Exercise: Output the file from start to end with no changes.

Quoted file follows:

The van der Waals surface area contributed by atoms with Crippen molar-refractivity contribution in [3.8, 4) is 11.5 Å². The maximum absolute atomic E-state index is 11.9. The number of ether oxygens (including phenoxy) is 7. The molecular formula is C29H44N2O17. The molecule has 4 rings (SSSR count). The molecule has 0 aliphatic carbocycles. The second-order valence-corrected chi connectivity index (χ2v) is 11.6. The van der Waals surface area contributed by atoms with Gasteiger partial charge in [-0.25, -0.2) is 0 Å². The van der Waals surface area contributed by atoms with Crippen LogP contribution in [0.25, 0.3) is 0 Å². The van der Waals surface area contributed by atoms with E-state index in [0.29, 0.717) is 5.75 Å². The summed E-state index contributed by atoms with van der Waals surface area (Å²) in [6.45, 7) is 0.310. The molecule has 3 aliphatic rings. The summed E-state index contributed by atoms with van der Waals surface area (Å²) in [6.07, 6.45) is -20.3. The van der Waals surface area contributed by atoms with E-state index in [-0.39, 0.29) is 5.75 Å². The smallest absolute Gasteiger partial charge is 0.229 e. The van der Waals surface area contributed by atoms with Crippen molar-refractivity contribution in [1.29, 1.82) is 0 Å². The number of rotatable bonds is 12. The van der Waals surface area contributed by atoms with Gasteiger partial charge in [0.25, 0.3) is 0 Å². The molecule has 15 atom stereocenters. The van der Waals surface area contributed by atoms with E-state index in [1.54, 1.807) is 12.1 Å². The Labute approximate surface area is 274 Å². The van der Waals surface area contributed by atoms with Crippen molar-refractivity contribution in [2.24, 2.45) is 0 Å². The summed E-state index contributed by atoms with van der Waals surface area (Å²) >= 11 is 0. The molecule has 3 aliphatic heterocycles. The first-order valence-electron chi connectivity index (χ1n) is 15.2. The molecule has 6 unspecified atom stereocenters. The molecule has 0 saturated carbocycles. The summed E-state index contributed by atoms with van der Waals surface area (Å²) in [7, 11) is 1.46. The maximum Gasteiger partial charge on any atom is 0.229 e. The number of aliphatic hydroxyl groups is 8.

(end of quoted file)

The van der Waals surface area contributed by atoms with Crippen molar-refractivity contribution in [3.8, 4) is 11.5 Å². The maximum absolute atomic E-state index is 11.9. The number of ether oxygens (including phenoxy) is 7. The molecular formula is C29H44N2O17. The molecule has 4 rings (SSSR count). The molecule has 0 aliphatic carbocycles. The second-order valence-corrected chi connectivity index (χ2v) is 11.6. The van der Waals surface area contributed by atoms with Gasteiger partial charge in [-0.25, -0.2) is 0 Å². The van der Waals surface area contributed by atoms with Crippen LogP contribution in [0.25, 0.3) is 0 Å². The van der Waals surface area contributed by atoms with E-state index in [0.29, 0.717) is 5.75 Å². The summed E-state index contributed by atoms with van der Waals surface area (Å²) in [6.45, 7) is 0.310. The molecule has 3 aliphatic rings. The summed E-state index contributed by atoms with van der Waals surface area (Å²) in [6.07, 6.45) is -20.3. The van der Waals surface area contributed by atoms with E-state index in [-0.39, 0.29) is 5.75 Å². The smallest absolute Gasteiger partial charge is 0.229 e. The van der Waals surface area contributed by atoms with Crippen molar-refractivity contribution in [1.29, 1.82) is 0 Å². The number of rotatable bonds is 12. The van der Waals surface area contributed by atoms with Gasteiger partial charge in [0.25, 0.3) is 0 Å². The molecule has 15 atom stereocenters. The van der Waals surface area contributed by atoms with E-state index in [1.54, 1.807) is 12.1 Å². The Labute approximate surface area is 274 Å². The van der Waals surface area contributed by atoms with Crippen molar-refractivity contribution in [2.24, 2.45) is 0 Å². The summed E-state index contributed by atoms with van der Waals surface area (Å²) >= 11 is 0. The molecule has 3 aliphatic heterocycles. The first-order valence-electron chi connectivity index (χ1n) is 15.2. The molecule has 6 unspecified atom stereocenters. The molecule has 0 saturated carbocycles. The summed E-state index contributed by atoms with van der Waals surface area (Å²) in [7, 11) is 1.46. The maximum Gasteiger partial charge on any atom is 0.229 e. The number of aliphatic hydroxyl groups is 8.